It is vital that we recover an understanding of law and justice which both strengthens the rule of law with authentic moral force and recognizes that unjust, tyrannical, or self-serving law can have no such force.
And it is very important that each of us differentiate between our responsibility, insofar as we have authority to act, and any temptation to disregard authority and become mobs & petty tyrants, ourselves!
First, a recent passage with very high authority, establishing the relevance of the tradition to the current situation:
In those situations where homosexual unions have been legally recognized or have been given the legal status and rights belonging to marriage, clear and emphatic opposition is a duty. One must refrain from any kind of formal cooperation in the enactment or application of such gravely unjust laws and, as far as possible, from material cooperation on the level of their application. In this area, everyone can exercise the right to conscientious objection.
(source: Considerations Regarding Proposals To Give Legal Recognition To Unions Between Homosexual Persons)
Or, as St. Augustine puts it in a dialogue:
Even Tertullian falls in line on this one:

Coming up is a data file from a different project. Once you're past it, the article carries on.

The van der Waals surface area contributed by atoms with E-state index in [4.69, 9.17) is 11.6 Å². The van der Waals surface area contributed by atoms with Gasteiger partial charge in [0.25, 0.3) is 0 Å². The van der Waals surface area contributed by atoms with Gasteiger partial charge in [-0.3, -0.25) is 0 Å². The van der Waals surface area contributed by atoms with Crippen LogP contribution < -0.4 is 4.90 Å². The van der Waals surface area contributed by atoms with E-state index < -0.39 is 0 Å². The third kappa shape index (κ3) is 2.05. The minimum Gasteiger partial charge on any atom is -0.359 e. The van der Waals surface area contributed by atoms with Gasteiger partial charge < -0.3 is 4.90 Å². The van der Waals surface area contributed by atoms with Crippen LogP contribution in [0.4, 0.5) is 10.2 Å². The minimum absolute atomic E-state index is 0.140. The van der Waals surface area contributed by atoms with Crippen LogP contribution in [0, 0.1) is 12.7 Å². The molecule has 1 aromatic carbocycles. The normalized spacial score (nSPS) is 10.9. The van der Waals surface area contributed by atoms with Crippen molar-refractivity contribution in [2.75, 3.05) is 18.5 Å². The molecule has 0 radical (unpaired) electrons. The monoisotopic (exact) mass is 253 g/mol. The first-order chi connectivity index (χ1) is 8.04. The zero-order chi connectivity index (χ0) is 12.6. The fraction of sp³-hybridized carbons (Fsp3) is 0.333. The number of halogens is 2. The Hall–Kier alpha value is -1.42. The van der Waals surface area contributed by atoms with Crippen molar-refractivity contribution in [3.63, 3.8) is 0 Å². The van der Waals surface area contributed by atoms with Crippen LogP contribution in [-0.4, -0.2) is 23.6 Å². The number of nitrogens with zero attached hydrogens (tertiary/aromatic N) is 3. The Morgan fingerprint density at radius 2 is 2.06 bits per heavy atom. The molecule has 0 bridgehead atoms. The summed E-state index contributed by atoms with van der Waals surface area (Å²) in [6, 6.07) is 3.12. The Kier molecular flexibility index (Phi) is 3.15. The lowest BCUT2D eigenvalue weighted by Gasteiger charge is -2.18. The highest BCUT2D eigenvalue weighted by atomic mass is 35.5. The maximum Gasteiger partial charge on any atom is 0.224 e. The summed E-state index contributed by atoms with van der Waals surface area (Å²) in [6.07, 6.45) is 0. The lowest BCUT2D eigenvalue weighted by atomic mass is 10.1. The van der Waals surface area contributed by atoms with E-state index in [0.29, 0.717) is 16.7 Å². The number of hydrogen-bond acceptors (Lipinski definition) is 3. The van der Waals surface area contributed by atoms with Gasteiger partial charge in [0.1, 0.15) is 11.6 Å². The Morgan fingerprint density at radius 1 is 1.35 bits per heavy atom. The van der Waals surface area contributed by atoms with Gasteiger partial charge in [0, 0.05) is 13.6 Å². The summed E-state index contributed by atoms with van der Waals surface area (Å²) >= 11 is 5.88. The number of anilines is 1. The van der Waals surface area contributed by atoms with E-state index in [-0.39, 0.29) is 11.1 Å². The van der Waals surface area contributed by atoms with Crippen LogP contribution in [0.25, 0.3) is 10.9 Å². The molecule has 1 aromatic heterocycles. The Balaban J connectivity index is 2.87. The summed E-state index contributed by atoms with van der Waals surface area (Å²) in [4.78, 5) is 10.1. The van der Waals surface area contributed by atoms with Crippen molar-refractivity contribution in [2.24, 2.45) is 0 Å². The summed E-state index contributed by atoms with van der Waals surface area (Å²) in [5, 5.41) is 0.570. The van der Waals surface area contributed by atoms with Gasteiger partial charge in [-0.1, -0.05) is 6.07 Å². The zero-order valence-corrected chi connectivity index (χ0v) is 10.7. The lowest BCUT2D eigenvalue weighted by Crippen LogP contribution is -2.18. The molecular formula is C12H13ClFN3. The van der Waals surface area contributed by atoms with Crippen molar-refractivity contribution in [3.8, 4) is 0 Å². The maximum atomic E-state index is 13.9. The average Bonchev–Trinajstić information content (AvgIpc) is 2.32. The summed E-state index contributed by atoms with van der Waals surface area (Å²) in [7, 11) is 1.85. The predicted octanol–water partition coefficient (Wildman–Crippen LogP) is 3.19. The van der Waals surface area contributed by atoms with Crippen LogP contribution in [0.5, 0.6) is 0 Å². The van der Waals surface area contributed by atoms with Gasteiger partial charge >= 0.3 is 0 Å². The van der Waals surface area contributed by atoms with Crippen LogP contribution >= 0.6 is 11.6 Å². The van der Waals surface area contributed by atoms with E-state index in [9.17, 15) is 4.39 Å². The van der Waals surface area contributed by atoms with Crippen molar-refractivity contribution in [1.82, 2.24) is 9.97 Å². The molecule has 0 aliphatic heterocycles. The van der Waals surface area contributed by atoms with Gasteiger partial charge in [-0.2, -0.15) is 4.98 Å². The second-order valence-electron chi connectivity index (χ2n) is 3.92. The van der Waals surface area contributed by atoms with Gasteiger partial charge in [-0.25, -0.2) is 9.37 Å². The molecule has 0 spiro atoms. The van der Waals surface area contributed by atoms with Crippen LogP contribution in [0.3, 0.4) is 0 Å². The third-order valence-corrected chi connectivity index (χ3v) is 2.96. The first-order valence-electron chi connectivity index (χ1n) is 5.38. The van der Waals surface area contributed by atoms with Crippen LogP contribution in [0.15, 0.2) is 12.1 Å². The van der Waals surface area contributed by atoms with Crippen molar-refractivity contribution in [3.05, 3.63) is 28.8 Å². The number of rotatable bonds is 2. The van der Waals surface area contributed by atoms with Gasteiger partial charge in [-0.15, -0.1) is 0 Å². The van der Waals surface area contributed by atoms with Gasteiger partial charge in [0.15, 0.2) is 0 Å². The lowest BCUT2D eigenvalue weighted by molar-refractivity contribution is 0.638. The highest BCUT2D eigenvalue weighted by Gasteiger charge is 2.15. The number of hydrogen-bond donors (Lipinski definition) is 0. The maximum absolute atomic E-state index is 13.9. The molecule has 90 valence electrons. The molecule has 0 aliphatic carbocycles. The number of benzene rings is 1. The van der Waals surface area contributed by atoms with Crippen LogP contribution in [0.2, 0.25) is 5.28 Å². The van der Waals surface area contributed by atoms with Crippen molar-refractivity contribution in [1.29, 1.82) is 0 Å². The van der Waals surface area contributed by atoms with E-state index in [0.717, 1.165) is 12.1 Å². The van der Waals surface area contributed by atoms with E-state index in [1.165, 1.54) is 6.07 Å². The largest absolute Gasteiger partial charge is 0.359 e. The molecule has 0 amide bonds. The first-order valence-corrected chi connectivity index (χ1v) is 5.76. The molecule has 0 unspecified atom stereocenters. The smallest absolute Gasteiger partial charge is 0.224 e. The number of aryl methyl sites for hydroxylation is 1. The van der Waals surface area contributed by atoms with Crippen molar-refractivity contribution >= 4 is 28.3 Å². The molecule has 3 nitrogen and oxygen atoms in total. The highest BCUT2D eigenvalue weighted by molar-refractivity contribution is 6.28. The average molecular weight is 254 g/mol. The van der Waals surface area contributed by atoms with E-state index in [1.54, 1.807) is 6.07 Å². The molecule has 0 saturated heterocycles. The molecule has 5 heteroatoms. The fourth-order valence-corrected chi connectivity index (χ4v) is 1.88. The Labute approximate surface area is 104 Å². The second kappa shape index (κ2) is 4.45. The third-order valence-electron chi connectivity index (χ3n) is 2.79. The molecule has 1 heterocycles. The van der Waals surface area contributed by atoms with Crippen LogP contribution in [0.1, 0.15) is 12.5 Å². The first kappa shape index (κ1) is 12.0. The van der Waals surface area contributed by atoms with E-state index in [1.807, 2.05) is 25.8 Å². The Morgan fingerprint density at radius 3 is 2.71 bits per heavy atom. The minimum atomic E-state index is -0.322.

Whenever these statements and answers of ours, which truth suggests of its own accord, press and restrain your conscience, which is the witness of its own ignorance, you betake yourselves in hot haste to that poor altar of refuge, the authority of the laws, because these, of course, would never punish the offensive sect, if their deserts had not been fully considered by those who made the laws. Then what is it which has prevented a like consideration on the part of those who put the laws in force, when, in the case of all other crimes which are similarly forbidden and punished by the laws, the penalty is not inflicted until it is sought by regular process? Take, for instance, the case of a murderer or an adulterer. An examination is ordered touching the particulars of the crime, even though it is patent to all what its nature is. Whatever wrong has been done by the Christian ought to be brought to light. No law forbids inquiry to be made; on the contrary, inquiry is made in the interest of the laws. For how are you to keep the law by precautions against that which the law forbids, if you neutralize the carefulness of the precaution by your failing to perceive what it is you have to keep? No law must keep to itself the knowledge of its own righteousness, but (it owes it) to those from whom it claims obedience. The law, however, becomes an object of suspicion when it declines to approve itself. Naturally enough, then, are the laws against the Christians supposed to be just and deserving of respect and observance, just as long as men remain ignorant of their aim and purport; but when this is perceived, their extreme injustice is discovered, and they are deservedly rejected with abhorrence, along with (their instruments of torture)—the swords, the crosses, and the lions. An unjust law secures no respect. In my opinion, however, there is a suspicion among you that some of these laws are unjust, since not a day passes without your modifying their severity and iniquity by fresh deliberations and decisions.